The Destiny 2 gameplay reveal came with several revelations about the shooter coming to the PlayStation 4 and Xbox One this September with the PC version coming sometime later. While much of the news about the game is how Bungie made changes in response to community wishes, there are a couple of items fans will find disappointing.
Bungie Game Director Luke Smith and Project Lead Mark Noseworthy spoke with the IGN Fireteam podcast at the event and were asked some pointed questions about console performance and dedicated servers. The first big piece of news from the chat is consoles, even the PlayStation 4 Pro, will remain at 30 frames per second (fps) despite the PC platform being granted uncapped framerates. A lack of horsepower is the reason.
“The console, the PS4 Pro is super powerful, but it couldn’t run our game at 60. Our game’s this rich physics simulation where collision of players, networking, etc, and like, it wouldn’t run,” Smith explained. “Not enough horsepower there yet.”
“But there’s tons of GPU power in the PS4 Pro,” Noseworthy added. “That’s why we’re doing 4K, right? It’s on the CPU side. Destiny’s simulation, like we have more AI, more monsters in an environment with physically simulated vehicles and characters and projectiles, and it’s part of the Destiny magic, like that, like 30 seconds of fun, like coming around a corner and throwing a grenade, popping a guy in the head, and then you add like 5, 6, 7 other players in a public event; that is incredibly intensive for hardware.”
Undiscussed was the Xbox Scorpio as Bungie cannot officially talk about Destiny 2 on the Xbox One successor until after its given an official name, release date, and price reveal at E3 in June. The new console will have a beefier GPU and a CPU, just like the PS4 Pro. The difference is Microsoft made additional customizations to the CPU and increased the memory to 12 GB of GDDR5 along with some other customizations. Whether that’s enough to reach 60 fps in Destiny 2 remains to be seen.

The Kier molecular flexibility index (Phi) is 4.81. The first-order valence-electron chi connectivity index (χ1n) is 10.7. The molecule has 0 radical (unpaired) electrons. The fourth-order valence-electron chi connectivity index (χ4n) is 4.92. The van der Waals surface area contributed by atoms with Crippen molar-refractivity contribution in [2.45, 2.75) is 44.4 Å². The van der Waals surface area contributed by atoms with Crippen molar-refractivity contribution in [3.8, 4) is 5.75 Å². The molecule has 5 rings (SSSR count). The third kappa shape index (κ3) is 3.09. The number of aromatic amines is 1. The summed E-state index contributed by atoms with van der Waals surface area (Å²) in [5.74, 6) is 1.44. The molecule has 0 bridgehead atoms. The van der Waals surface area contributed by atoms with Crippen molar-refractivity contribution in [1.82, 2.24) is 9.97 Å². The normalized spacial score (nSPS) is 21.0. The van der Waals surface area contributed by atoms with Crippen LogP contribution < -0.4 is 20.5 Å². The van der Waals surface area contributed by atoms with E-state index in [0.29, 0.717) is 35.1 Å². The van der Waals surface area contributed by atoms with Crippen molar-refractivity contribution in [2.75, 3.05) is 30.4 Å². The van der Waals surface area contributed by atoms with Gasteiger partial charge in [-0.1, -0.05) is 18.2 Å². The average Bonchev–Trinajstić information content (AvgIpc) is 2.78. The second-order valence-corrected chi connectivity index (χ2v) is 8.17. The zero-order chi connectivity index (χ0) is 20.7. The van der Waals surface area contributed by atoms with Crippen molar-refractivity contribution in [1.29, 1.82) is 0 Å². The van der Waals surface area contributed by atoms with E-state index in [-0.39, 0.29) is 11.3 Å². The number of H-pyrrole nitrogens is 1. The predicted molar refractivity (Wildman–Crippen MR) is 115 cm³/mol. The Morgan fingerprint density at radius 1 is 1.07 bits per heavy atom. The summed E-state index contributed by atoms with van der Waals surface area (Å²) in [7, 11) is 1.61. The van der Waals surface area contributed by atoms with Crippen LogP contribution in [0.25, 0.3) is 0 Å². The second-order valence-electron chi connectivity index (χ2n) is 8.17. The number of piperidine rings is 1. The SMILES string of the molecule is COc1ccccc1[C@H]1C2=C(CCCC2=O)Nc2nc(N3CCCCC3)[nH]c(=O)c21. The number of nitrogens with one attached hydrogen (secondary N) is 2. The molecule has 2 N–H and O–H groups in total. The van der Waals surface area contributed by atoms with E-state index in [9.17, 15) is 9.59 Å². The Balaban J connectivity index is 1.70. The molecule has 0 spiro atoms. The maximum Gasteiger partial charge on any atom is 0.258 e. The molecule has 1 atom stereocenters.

For comparison, the PC hardware used to run Destiny 2 at 4K and 60 fps during the gameplay reveal event Thursday included Intel i7-7700k CPU, a NVidia GeForce GTX 1080 Ti GPU, and 16GB of Ram.
The second bit of disappointing news is the confirmation there will be no dedicated servers for Destiny 2 multiplayer. That means multiplayer matches will be hosted on player machines, just as they are done today.
“It’s just not an investment that we made for Destiny 2. I understand there’s certainly a desire for it,” Smith said before explaining the reasons why PVP matchmaking and network performance during matches will be better in the sequel.
“You know the smaller team format, although it’s one person bigger in the Trials case for sure here, in the smaller team format in general it’s easier for us to find tighter matches. And we’re also going to re-change the parameters for matchmaking, to refocus on connection quality instead of like Trials win matching. We’re going to change a bunch of parameters to focus on giving people a better network experience.”
Destiny fans will have to wait until the beta this summer to find out just how true that is. The issue is running player hosted Crucible matches leaves the match connection quality to the whims of connection quality of the host. Additionally, those with bad connections can ruin a match by glitching around the map, which is why some cheaters use lag switchers to induce a bad connection for themselves.
If Bungie can show Destiny 2 competitive multiplayer matches can run fine without dedicated servers, then the furor over a lack of dedicated servers to die down. The beta this summer will surely put that to a test.
[Featured Image by Bungie / Activision]